With the increase of incarceration rates within the last decades, private prisons have become more popular as a result, but are they effective? In our collective discussion of the criticisms of the justice system, privatization overlaps within the same complaints of racist policies and inferior training, which is crucial as human lives are at stake. As private sectors are being promoted by state legislature it’s important to discuss what makes privatization more desirable over public prisons and its practicability. In conjunctional research, we discuss the financial effectiveness alongside the political influence on their establishment.
The largest issue in evaluating research about prison privatization is that financial data between the private and public sector are using two extremely different samples. Private prisons have the ability to select which prisoners they wish to house which are often female low-level drug offenders whom are more likely to be less violent, and in turn, can pay less for security expenses. In addition, private prisons are not required to publicly release financial information making it difficult to effectively compare private and public sectors from a purely financial standpoint, but from what data is available we are able to critique the potential financial gain. The private sector relies on body counts to fund their operations, but what we found is that since private contracts are able to have a greater flexibility than their state counterparts, certain aspects of the quality of care and training are of a great concern. However, private prisons report they are reducing how much the tax payer contributes to prisons compared to the public sector, but there is a great amount of opposition to the liability of those numbers.
One of the issues around privatization is that while the intent is to save money, there is a trend of recidivism that doesn’t help improve the well-being of the prisoner. As a large majority of the prisoners in the private sector are there on drug charges the rate of return in higher than other offenses based on addictive qualities. It would be in the best interest of private prisons not to reform prisoners if their main argument is to house a certain amount of beds to maximize profit. While there isn’t a major motivating factor towards privatization among citizens there is an inclination towards laws that increase incarceration rates, which the private prisons are a direct response to this inflation of prisoners. Research gathered shows that laws that have statistically shown favor of racially motivated incarcerations resulting in a general increase in both private and public sectors specifically drug related.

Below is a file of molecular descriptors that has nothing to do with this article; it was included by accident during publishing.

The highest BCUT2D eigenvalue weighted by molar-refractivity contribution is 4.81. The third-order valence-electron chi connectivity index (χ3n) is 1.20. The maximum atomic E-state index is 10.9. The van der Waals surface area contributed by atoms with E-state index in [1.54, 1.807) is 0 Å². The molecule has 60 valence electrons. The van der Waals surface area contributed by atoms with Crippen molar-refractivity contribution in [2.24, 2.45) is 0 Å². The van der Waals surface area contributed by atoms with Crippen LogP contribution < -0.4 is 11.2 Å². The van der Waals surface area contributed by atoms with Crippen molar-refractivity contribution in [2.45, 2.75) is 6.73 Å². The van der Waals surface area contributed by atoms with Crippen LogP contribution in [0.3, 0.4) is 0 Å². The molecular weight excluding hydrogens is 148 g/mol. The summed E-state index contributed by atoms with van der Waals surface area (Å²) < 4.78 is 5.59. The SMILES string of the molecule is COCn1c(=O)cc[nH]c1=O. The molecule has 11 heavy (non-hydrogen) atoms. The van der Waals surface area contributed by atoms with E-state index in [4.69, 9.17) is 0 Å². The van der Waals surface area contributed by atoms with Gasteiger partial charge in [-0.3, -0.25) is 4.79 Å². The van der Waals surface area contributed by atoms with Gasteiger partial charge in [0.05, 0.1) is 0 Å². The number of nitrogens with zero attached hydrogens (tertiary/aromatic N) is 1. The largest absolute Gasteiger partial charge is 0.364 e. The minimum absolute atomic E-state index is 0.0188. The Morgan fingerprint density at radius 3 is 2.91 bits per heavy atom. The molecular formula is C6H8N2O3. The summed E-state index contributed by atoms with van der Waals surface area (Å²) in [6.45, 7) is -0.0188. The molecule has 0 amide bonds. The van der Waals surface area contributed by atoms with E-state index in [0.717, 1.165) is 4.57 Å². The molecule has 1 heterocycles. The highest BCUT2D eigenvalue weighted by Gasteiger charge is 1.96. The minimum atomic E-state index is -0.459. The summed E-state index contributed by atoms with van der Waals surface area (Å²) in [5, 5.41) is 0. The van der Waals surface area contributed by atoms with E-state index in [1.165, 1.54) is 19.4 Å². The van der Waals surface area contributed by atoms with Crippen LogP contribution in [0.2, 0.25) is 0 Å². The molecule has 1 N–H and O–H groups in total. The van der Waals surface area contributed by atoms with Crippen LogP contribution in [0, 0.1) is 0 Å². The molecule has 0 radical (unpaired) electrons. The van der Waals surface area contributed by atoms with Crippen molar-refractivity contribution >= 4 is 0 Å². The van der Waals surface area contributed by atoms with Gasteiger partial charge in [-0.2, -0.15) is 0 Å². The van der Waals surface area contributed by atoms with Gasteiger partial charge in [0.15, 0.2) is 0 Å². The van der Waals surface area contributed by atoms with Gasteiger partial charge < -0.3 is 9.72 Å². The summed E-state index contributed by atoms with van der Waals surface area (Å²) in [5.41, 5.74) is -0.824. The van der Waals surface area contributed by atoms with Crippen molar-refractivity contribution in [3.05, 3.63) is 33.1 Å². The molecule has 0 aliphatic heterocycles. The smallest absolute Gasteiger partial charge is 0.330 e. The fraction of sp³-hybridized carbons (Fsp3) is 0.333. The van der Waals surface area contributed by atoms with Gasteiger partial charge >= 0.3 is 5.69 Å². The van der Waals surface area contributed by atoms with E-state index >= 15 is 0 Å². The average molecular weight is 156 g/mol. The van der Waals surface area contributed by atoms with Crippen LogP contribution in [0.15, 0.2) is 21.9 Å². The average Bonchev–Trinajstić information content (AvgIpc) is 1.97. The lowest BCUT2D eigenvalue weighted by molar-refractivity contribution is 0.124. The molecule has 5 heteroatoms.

In our findings the time gap of research had material focused on evaluations in early years of privatization from 1980-2000 and information set primarily in contemporary time with the Trump administration. This allows a distinction about imposed policies and how they interact in our current climate. There isn’t a substantial push for every day citizens to promote privatization as it is more a politically lobbied issue in that the private corporations are primarily pushing for their own promotion in politics. Mainly lobbyists from the Corrections Corporation of America (CCA) and Geo Group Inc hold over 60% of the stock in the private sector making it difficult to take a comparative stance whereas moral issues are more so being examined by the same political groups who critique police enforcement. Private prison shares skyrocket once Trump was elected due to his extreme immigration policies with the intention of wanting to deport undocumented immigrants. Shareholders predicted they would use private prisons to house the large number of undocumented immigrants, over 11 million, waiting to be deported. In turn, private prisons funded the Trump campaign knowing that his administration would assist those corporation during his presidential term. To an extent the majority of private prison lobbying groups’ support is directed towards the republican party. In 2016, 88% of the total contributions to federal candidates were given to republicans and in the earlier push for privatization in the 90’s had almost the same amount of contribution to politicians as the National Rifle Association.
One prominent solution to the concerns of the quality of care for prisoners and staff is a proposed private model used primarily in French prisons in where the construction and physical maintenance of the prisons are under private contract, which does save money, but staff and procedures operate under the overarching public sector allowing for clear and concise expectations across the board. This allows a compromise of financial interest while securing fairness and would be a great step for the US for the prison system focused more so on rehabilitation than strictly punishment. While private prisons continue to thrive, more investigation must be done to truly uncover the ambiguous financial statuses and a close analysis of accountability for the health of the inmates.
“Prison Privatization Stopped in New Hampshire.” American Friends Service Committee, 26 Feb. 2016, http://www.afsc.org/story/prison-privatization-stopped-new-hampshire.
Fahey, Mark, and Nick Wells. “Why the DOJ’s Decision Is Not a Death Sentence for Private Prisons.” CNBC, CNBC, 25 Aug. 2016, http://www.cnbc.com/2016/08/25/juctice-department-decision-not-a-death-sentence-for-private-prisons.html.